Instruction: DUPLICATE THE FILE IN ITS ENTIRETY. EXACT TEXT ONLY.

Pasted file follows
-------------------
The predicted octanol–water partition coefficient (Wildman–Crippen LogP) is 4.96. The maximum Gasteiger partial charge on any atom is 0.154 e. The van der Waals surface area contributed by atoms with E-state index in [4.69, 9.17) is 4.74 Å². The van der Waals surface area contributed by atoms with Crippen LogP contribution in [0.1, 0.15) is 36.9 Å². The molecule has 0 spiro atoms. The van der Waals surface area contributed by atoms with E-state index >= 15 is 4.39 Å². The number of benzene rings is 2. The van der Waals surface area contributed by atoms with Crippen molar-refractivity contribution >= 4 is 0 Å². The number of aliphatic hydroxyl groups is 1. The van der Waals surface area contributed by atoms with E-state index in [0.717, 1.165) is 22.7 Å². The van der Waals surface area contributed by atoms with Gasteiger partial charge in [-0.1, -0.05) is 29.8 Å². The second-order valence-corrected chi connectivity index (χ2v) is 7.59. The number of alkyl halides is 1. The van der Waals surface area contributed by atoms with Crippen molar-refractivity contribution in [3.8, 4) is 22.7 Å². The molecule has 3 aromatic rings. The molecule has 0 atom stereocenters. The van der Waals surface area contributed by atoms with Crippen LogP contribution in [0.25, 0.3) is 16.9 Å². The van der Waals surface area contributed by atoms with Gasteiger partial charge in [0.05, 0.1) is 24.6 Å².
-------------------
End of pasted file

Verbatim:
The predicted octanol–water partition coefficient (Wildman–Crippen LogP) is 4.96. The maximum Gasteiger partial charge on any atom is 0.154 e. The van der Waals surface area contributed by atoms with E-state index in [4.69, 9.17) is 4.74 Å². The van der Waals surface area contributed by atoms with Crippen LogP contribution in [0.1, 0.15) is 36.9 Å². The molecule has 0 spiro atoms. The van der Waals surface area contributed by atoms with E-state index >= 15 is 4.39 Å². The number of benzene rings is 2. The van der Waals surface area contributed by atoms with Crippen molar-refractivity contribution >= 4 is 0 Å². The number of aliphatic hydroxyl groups is 1. The van der Waals surface area contributed by atoms with E-state index in [0.717, 1.165) is 22.7 Å². The van der Waals surface area contributed by atoms with Gasteiger partial charge in [-0.1, -0.05) is 29.8 Å². The second-order valence-corrected chi connectivity index (χ2v) is 7.59. The number of alkyl halides is 1. The van der Waals surface area contributed by atoms with Crippen molar-refractivity contribution in [3.8, 4) is 22.7 Å². The molecule has 3 aromatic rings. The molecule has 0 atom stereocenters. The van der Waals surface area contributed by atoms with Crippen LogP contribution in [0.25, 0.3) is 16.9 Å². The van der Waals surface area contributed by atoms with Gasteiger partial charge in [0.05, 0.1) is 24.6 Å².